“The Conspirator is about one of the most remarkable American stories hardly known. I think everyone thinks they know the story of the Lincoln assassination, and it turns out most of us don’t.” I’m on the phone with James Solomon, the screenwriter of the new period courtroom thriller The Conspirator, directed by Robert Redford and starring Robin Wright Penn and James McAvoy. “When I started in 1993, I thought the assassination of President Lincoln was ‘Booth Shoots President Lincoln in Ford’s Theater,’ end of story. I had no idea on the night of April 14, 1865 there was an attempt on the Secretary of State; that there was someone at the residence of the Vice President to kill him; [that] hundreds were rounded up; that there was a trial of eight civilians in military court; and one of them was a woman who ran a boarding house named Mary Surratt and that she was likely on trial for crimes committed by her own son.”
Solomon is passionate but soft-spoken and deliberate. He is equally ready to praise the work of the filmmakers who have brought his vision to life as he is to defend the historical accuracy of the film. The film itself, much like its author, is methodical and unhurried as it tells the true story of Mary Surratt (Robin Wright Penn in a brilliant, impassioned performance), a Confederate widow who was charged with conspiring to murder the President. James McAvoy plays Frederick Aiken, a young war-hero-turned-attorney who initially balks at defending one of Lincoln’s supposed killers, but ultimately comes around to her side as he witnesses the lengths to which the prosecutors are willing to go to secure a conviction. Surratt’s son was John Wilkes Booth’s right-hand man, and the plans by Booth and his cohorts to decapitate the leadership of the government were hatched within her boarding house, but the extent to which she was complicit in the conspiracy remains a hotly debated topic within academic circles. The film, under Robert Redford’s sure handed and subtle direction, may lean towards an opinion on the matter, but it ultimately shies away from taking an explicit stance. “The only thing we know for certain about Mary Surratt’s guilt or innocence is that we don’t know for certain what her guilt or innocence is,” Solomon says.
Such an ambiguous stance has frustrated critics either looking for black and white answers or hoping to shoehorn the film into a preconceived political box. To many, the post-9/11 parallels are both unmistakable and purposeful: terrorist attacks, military tribunals, hooded detainees, and government justice that rides rip shod over its citizen’s rights in the name of “security.” Armond White of the New York Press went so far as to declare the film a “direct allegory for the current Khalid Sheikh Mohammed 9/11 conspiracy controversy,” even suggesting that Redford appears to be in current Attorney General Eric Holder’s pocket.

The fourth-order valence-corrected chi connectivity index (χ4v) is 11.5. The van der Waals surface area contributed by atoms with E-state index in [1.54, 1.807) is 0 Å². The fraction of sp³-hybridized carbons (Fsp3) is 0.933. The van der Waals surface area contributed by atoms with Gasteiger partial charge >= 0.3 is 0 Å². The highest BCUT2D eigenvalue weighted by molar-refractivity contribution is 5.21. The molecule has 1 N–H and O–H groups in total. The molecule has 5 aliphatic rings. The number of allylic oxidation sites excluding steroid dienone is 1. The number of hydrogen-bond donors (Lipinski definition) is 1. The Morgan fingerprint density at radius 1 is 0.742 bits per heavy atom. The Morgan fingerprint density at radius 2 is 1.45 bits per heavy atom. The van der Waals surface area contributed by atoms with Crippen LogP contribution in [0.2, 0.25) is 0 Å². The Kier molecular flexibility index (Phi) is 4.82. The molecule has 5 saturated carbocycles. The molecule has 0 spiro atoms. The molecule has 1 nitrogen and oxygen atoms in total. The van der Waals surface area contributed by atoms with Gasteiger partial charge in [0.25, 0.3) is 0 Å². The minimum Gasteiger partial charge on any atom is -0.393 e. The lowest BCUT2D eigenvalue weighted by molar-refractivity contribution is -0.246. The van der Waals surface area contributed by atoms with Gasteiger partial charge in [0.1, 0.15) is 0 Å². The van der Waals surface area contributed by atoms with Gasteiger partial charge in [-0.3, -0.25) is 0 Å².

The problem with such an interpretation, of course, is that the film was written before George W. Bush was even elected governor of Texas. “I had no idea of knowing or anticipating the way events would unfold after September 11,” says Solomon. “In fact, when I first wrote it, the comment that I got from many readers was, ‘Fascinating story. I didn’t know this happened. Nicely told. But what does it have to do with the present?’ After September 11, 2001, I never heard that.”
When asked if he’s felt anger or frustration over the political climate of the last decade and whether such emotions might have snuck their way into The Conspirator, he responds, “My objective from the very beginning was to faithfully and accurately portray the events as they occurred…That has always been my focus and with a particular emphasis on the human relationship between Mary Surratt and Frederick Aiken.” But, having studied this case with such precision, do some of the events of the last decade anger you? “It has been stunning to me to have a first row seat, if you will, on the way in which history repeats. To have portrayed or told a story, and then to see certain – not full – but some parallels to the present.” Other than that, he would prefer the film comment on the current state of American affairs by itself.
Regardless of The Conspirator’s political stance or the possible motivations of its creators, the film remains a fascinating look into a relatively unknown period of American history, as well as being a touching human drama. “At the center of this extraordinary moment in American history, is an extraordinary human story about a mother abandoned by her son, Mary Surratt abandoned by her son John, and a surrogate son, Frederick Aiken, her lawyer, a northern officer who is compelled to defend a southern woman accused of murdering his commander in chief. [It’s] an incredible story.”
The Conspirator is currently playing in theaters nationwide. Next up for screenwriter James Solomon is an action-thriller for director Simon Crane.